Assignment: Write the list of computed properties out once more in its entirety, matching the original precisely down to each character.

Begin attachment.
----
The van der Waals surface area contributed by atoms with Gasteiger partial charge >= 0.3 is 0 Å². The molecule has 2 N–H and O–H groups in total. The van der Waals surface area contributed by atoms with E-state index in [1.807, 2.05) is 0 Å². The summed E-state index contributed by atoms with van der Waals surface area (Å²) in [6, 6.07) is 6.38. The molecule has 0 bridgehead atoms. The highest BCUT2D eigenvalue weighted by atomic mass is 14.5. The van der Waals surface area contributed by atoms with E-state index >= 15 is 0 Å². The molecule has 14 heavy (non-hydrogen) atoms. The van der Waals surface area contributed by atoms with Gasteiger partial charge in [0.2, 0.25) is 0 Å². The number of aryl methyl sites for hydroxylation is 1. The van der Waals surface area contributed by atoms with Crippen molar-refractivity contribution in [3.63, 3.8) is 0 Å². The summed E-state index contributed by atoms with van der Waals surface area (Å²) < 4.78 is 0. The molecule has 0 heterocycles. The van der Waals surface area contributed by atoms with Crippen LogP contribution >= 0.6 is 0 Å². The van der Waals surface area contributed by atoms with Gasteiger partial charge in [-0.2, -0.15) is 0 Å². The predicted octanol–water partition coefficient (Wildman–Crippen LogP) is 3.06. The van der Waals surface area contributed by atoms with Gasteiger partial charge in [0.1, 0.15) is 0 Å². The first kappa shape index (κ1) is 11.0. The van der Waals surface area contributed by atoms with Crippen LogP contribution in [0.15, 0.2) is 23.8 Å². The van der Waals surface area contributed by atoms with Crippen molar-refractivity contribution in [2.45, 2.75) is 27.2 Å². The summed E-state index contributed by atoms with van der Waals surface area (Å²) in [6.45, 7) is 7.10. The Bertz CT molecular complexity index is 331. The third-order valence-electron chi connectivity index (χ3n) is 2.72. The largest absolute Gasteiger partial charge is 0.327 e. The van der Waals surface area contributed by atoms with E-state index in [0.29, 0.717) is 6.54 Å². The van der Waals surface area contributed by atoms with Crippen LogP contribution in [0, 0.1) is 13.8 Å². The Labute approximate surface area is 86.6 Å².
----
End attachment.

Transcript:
The van der Waals surface area contributed by atoms with Gasteiger partial charge >= 0.3 is 0 Å². The molecule has 2 N–H and O–H groups in total. The van der Waals surface area contributed by atoms with E-state index in [1.807, 2.05) is 0 Å². The summed E-state index contributed by atoms with van der Waals surface area (Å²) in [6, 6.07) is 6.38. The molecule has 0 bridgehead atoms. The highest BCUT2D eigenvalue weighted by atomic mass is 14.5. The van der Waals surface area contributed by atoms with E-state index >= 15 is 0 Å². The molecule has 14 heavy (non-hydrogen) atoms. The van der Waals surface area contributed by atoms with Gasteiger partial charge in [0.2, 0.25) is 0 Å². The number of aryl methyl sites for hydroxylation is 1. The van der Waals surface area contributed by atoms with Crippen molar-refractivity contribution in [3.63, 3.8) is 0 Å². The summed E-state index contributed by atoms with van der Waals surface area (Å²) < 4.78 is 0. The molecule has 0 heterocycles. The van der Waals surface area contributed by atoms with Crippen LogP contribution >= 0.6 is 0 Å². The van der Waals surface area contributed by atoms with Gasteiger partial charge in [-0.2, -0.15) is 0 Å². The predicted octanol–water partition coefficient (Wildman–Crippen LogP) is 3.06. The van der Waals surface area contributed by atoms with Gasteiger partial charge in [0.1, 0.15) is 0 Å². The first kappa shape index (κ1) is 11.0. The van der Waals surface area contributed by atoms with Crippen LogP contribution in [0.15, 0.2) is 23.8 Å². The van der Waals surface area contributed by atoms with Crippen molar-refractivity contribution in [2.45, 2.75) is 27.2 Å². The summed E-state index contributed by atoms with van der Waals surface area (Å²) in [6.45, 7) is 7.10. The Bertz CT molecular complexity index is 331. The third-order valence-electron chi connectivity index (χ3n) is 2.72. The largest absolute Gasteiger partial charge is 0.327 e. The van der Waals surface area contributed by atoms with E-state index in [0.29, 0.717) is 6.54 Å². The van der Waals surface area contributed by atoms with Crippen LogP contribution in [0, 0.1) is 13.8 Å². The Labute approximate surface area is 86.6 Å².